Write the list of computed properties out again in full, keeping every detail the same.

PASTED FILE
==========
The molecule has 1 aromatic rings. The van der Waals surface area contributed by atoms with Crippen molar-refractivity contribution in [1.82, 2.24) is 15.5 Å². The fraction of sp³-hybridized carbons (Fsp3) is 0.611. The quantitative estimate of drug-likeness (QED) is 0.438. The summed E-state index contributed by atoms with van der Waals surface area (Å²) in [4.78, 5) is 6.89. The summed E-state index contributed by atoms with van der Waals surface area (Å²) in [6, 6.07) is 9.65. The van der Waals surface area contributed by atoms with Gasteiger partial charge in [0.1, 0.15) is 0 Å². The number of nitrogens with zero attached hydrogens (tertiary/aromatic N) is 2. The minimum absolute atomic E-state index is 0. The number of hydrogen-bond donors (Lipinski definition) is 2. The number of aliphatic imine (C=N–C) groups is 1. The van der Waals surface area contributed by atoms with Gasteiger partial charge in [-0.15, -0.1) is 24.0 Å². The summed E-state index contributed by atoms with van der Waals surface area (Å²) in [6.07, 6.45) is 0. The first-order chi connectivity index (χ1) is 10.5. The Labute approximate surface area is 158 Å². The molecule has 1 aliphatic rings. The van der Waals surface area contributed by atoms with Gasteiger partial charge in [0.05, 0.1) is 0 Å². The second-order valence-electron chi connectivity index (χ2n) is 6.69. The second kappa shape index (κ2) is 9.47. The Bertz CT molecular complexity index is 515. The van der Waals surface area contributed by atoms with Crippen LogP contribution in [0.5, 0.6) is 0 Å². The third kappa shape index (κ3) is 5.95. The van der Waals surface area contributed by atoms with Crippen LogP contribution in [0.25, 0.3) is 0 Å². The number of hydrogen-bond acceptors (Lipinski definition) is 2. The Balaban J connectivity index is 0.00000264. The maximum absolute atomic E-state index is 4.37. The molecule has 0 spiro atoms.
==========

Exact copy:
The molecule has 1 aromatic rings. The van der Waals surface area contributed by atoms with Crippen molar-refractivity contribution in [1.82, 2.24) is 15.5 Å². The fraction of sp³-hybridized carbons (Fsp3) is 0.611. The quantitative estimate of drug-likeness (QED) is 0.438. The summed E-state index contributed by atoms with van der Waals surface area (Å²) in [4.78, 5) is 6.89. The summed E-state index contributed by atoms with van der Waals surface area (Å²) in [6, 6.07) is 9.65. The van der Waals surface area contributed by atoms with Gasteiger partial charge in [0.1, 0.15) is 0 Å². The number of nitrogens with zero attached hydrogens (tertiary/aromatic N) is 2. The minimum absolute atomic E-state index is 0. The number of hydrogen-bond donors (Lipinski definition) is 2. The number of aliphatic imine (C=N–C) groups is 1. The van der Waals surface area contributed by atoms with Gasteiger partial charge in [-0.15, -0.1) is 24.0 Å². The summed E-state index contributed by atoms with van der Waals surface area (Å²) in [6.07, 6.45) is 0. The first-order chi connectivity index (χ1) is 10.5. The Labute approximate surface area is 158 Å². The molecule has 1 aliphatic rings. The van der Waals surface area contributed by atoms with Gasteiger partial charge in [0.05, 0.1) is 0 Å². The second-order valence-electron chi connectivity index (χ2n) is 6.69. The second kappa shape index (κ2) is 9.47. The Bertz CT molecular complexity index is 515. The van der Waals surface area contributed by atoms with Crippen LogP contribution in [0.5, 0.6) is 0 Å². The third kappa shape index (κ3) is 5.95. The van der Waals surface area contributed by atoms with Crippen LogP contribution in [0.25, 0.3) is 0 Å². The number of hydrogen-bond acceptors (Lipinski definition) is 2. The Balaban J connectivity index is 0.00000264. The maximum absolute atomic E-state index is 4.37. The molecule has 0 spiro atoms.